Friday, May 27, 2016

True image of Islam distorted by terrorism

Gliding past the sunset above Lehigh Valley International Airport, the Solar Impulse 2 is well on its way to becoming the first plane ever to fly around the world on solar power alone.
Without a single drop of fossil fuel, the sun-powered aircraft touched down at the airport shortly before 9 p.m. Wednesday with electric bicycles attached helping to slow it down, to cheers from about 100 solar power fans and Swiss onlookers.

With clear skies and only a light breeze, the record-breaking plane coasted along the tarmac accompanied by a traveling ground crew of 75 people here, and another 75 people remotely directing its every movement from Monaco on the French Riviera.

The plane will take off for John F. Kennedy International Airport in New York City next week before crossing the Atlantic Ocean to land in Europe or Northern Africa.
Pilot Bertrand Piccard brought the $20 million-a-year operation in for a landing at LVIA to complete a 17-hour flight from Wright Brothers Airport in Dayton, Ohio, completing the 13th leg of a trip that started in March 2015 in Abu Dhabi.
"I love exploration. I love to push the limits of the possible," Piccard said from the cockpit as he flew over central Pennsylvania on Wednesday. "No fuel. Zero emissions. No pollution in a plane that can fly forever. No other plane in the world can fly forever. This one can. This is what drives me."
Solar Impulse 2 has been a 17-year labor of love for Swiss aviators Piccard and his second pilot, Andre Borschberg, and a cast of what is now 150 people working around the clock to prove that continuous flight without fossil fuel is possible.
The plane, which weighs about 5,100 pounds, has wings equipped with more than 17,000 solar cells that store power to turn the plane's propellers and charge its batteries. It enables the plane to store energy to fly at night and stay in the air for days at a time, according to its website,
On Wednesday, the plane circled Allentown for nearly four hours before touching down. By 8:
15 p.m., the plane was low enough to the ground to see its flashing red landing lights and individual solar panels.
Flying at a typical speed of about 30 mph, the single-seat plane took about 17 hours to make its way from Dayton to LVIA, but it's had legs much longer, including one from Asia to Hawaii that took five days. For Piccard that was five days alone in the cockpit — under the watchful eye of everyone at Mission Control in Monaco. To do it, Piccard and Borschberg have perfected the art of the 20-minute nap, which they take several times a day during multi-day stretches.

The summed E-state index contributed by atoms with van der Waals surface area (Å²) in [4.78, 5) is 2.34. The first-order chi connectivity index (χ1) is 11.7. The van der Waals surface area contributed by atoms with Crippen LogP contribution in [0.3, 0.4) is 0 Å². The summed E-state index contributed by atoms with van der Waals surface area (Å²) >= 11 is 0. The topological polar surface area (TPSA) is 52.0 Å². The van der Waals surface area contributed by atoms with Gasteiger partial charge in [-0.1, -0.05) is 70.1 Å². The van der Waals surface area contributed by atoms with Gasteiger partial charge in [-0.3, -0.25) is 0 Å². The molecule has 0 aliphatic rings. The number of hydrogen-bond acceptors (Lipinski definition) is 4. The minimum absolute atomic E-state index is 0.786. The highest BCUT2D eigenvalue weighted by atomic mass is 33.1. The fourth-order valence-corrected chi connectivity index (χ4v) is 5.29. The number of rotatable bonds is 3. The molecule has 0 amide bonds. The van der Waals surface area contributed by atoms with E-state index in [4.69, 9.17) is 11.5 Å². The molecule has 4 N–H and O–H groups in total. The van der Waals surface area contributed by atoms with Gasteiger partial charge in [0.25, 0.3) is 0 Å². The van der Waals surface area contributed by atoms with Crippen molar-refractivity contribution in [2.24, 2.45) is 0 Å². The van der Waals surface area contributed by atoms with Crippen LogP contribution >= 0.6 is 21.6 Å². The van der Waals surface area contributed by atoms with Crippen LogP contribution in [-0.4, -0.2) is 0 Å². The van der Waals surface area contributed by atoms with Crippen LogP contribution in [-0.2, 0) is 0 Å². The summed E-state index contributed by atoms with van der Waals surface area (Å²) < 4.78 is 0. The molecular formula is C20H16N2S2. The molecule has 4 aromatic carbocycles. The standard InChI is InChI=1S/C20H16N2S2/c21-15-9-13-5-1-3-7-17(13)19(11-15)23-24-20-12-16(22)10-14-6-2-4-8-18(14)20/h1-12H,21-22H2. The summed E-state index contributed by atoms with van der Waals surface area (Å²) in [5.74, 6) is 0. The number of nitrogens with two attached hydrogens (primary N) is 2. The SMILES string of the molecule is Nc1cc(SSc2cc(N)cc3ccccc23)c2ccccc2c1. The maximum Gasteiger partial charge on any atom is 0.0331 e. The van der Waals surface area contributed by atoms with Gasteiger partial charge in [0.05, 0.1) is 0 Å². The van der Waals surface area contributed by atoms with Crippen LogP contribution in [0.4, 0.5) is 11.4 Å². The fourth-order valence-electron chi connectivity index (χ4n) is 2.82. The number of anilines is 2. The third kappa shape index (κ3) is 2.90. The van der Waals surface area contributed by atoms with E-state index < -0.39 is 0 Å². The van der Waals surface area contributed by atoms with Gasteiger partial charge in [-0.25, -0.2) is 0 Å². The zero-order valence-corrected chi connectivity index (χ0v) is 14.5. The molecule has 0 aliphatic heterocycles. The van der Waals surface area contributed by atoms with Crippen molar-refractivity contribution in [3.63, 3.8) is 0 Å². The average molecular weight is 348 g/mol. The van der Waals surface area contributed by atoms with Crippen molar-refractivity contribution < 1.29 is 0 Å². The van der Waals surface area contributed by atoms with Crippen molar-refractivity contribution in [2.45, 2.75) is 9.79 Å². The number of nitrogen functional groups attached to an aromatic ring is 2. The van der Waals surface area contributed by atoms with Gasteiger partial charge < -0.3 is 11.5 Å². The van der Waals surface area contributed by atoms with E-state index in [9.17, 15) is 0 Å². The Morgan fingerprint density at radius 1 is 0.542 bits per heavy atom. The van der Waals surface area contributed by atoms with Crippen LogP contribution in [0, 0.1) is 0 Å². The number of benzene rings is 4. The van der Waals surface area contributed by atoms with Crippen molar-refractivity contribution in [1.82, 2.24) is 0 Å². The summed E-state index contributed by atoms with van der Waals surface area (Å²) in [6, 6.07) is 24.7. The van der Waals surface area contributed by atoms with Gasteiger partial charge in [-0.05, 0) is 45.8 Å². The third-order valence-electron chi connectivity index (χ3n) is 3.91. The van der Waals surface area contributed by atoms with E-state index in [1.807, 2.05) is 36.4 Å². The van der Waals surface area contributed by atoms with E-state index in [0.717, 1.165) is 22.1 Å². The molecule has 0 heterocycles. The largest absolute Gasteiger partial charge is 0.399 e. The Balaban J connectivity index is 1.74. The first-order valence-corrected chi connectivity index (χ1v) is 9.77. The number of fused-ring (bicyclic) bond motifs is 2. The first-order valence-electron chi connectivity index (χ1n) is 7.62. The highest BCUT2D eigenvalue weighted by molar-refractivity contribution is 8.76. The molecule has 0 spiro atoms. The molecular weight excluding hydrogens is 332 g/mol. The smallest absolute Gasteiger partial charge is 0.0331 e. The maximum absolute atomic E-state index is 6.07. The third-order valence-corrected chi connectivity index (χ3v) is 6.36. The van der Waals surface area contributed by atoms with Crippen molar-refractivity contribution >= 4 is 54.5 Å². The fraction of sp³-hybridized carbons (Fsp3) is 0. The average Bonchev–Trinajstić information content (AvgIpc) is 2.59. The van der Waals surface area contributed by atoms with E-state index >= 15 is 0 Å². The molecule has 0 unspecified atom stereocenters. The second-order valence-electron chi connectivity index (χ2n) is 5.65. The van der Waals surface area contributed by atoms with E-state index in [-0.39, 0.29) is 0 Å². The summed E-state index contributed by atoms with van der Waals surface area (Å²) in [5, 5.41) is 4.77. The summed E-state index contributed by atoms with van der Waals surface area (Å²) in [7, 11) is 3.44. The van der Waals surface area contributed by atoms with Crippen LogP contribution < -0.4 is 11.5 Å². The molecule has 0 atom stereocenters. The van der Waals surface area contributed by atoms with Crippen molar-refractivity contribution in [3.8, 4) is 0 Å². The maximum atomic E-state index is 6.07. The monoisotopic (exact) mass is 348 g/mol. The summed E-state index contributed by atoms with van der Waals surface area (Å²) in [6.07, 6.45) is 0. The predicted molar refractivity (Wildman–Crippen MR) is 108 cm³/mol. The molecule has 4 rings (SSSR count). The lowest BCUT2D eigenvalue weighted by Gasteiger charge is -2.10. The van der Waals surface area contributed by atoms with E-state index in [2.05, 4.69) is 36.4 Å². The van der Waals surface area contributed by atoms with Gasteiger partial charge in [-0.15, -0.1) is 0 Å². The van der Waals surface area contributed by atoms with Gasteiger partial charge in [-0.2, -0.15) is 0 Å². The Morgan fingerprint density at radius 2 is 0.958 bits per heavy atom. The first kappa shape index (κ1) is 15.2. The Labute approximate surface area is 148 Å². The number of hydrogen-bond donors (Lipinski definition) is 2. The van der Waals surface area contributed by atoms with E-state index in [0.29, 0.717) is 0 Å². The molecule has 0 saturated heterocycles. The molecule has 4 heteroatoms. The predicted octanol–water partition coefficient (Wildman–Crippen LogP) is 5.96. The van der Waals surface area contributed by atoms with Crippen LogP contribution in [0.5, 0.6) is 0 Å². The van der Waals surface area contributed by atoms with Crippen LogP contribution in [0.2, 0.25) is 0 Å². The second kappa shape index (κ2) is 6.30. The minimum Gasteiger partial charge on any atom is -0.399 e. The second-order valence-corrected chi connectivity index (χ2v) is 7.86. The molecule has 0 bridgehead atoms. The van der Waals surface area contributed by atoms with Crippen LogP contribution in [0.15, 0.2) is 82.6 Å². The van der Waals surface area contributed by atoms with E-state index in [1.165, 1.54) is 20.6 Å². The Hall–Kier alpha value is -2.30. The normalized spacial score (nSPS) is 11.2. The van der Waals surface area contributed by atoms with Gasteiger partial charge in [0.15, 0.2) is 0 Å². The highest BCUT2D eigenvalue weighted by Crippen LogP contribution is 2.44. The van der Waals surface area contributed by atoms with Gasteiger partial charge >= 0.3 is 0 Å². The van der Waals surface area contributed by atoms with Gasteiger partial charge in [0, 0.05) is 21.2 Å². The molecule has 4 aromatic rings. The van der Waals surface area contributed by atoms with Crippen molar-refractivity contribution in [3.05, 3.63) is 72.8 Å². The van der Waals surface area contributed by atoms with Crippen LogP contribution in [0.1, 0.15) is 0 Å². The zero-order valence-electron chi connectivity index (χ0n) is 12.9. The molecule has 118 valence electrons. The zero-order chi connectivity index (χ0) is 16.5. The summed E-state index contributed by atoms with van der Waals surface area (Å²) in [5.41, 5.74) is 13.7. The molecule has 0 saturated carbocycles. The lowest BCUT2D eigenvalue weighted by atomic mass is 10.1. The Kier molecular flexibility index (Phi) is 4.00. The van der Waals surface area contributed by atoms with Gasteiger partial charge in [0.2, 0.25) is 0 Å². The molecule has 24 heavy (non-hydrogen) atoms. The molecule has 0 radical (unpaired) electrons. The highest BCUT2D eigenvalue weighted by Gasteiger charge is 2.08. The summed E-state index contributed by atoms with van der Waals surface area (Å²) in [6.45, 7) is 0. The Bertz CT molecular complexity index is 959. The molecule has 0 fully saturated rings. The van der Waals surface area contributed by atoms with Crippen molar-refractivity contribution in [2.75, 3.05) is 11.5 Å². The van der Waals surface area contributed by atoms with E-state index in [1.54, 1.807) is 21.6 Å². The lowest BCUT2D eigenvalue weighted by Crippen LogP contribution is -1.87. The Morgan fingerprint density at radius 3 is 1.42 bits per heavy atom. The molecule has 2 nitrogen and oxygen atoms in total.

"This is the only plane in the world certified to have the pilot sleeping in the cockpit," Piccard said, adding that the plane can fly forever, its only limits being those of its human pilots.
Along the way, Piccard and his crew have developed a bit of a cult following, in part because of the interactive experience they provide live online. The plane has five cameras that broadcast in the cockpit and control center constantly, and Piccard and Borschberg conduct daily interviews as they fly.
At the tarmac, Bethlehem residents Udo and Margit Hardt followed the plane's slow, roving circles with their cameras. Christine Pfister, honorary consul of Switzerland in Philadelphia, invited the Hardts, along with all other Lehigh Valley residents with a Swiss connection, to attend the landing.
Udo Hardt, 74, said he's interested in transportation that uses new forms of energy and assessed the plane's flight as it drifted downward.
"I'm interested in things like electric cars, and right now batteries seem to be the biggest issue," Hardt said. "At this moment, I think the plane has better batteries."
Earlier in the day, when the plane was just west of Pittsburgh, Piccard took advantage of good weather to fly in circles above the materials science technology company Covestro, just to "say hi" from above to employees of one of the project's corporate sponsors.
Just before his in-flight interview with The Morning Call, he could be heard on the phone with Monaco's Prince Albert II.
He and his crew have certainly developed a fan in Dave Hartman of Lititz, Lancaster County, a retired Air Force pilot who has been following the journey since it started. Hartman made the 70-mile trip to LVIA on Wednesday just for the chance to catch a glimpse of the plane landing.
"Oh my gosh, this is a chance to look into the future," Hartman said. "I didn't want to miss this opportunity. The whole project is just fantastic."
Hartman wasn't alone. LVIA officials urged people to watch the landing on, but that didn't stop some from hunting for the best parking lots or roadside near the airport to catch sight of the plane.
Piccard said he hopes to complete his loop around the world this summer in Abu Dhabi, but it will not be his last journey. This is just the beginning, he said. After all, Star Trek's Capt. Jean-Luc Picard is believed to named after either Piccard's grandfather Jean or Jean's twin Auguste.
"In addition to the message of clean technology, we speak a lot about adventure and exploration," Piccard said. "Embrace the unknown. People are living this adventure with us. They understand they can be explorers in life, also. They can also push the limits."

No comments:

Post a Comment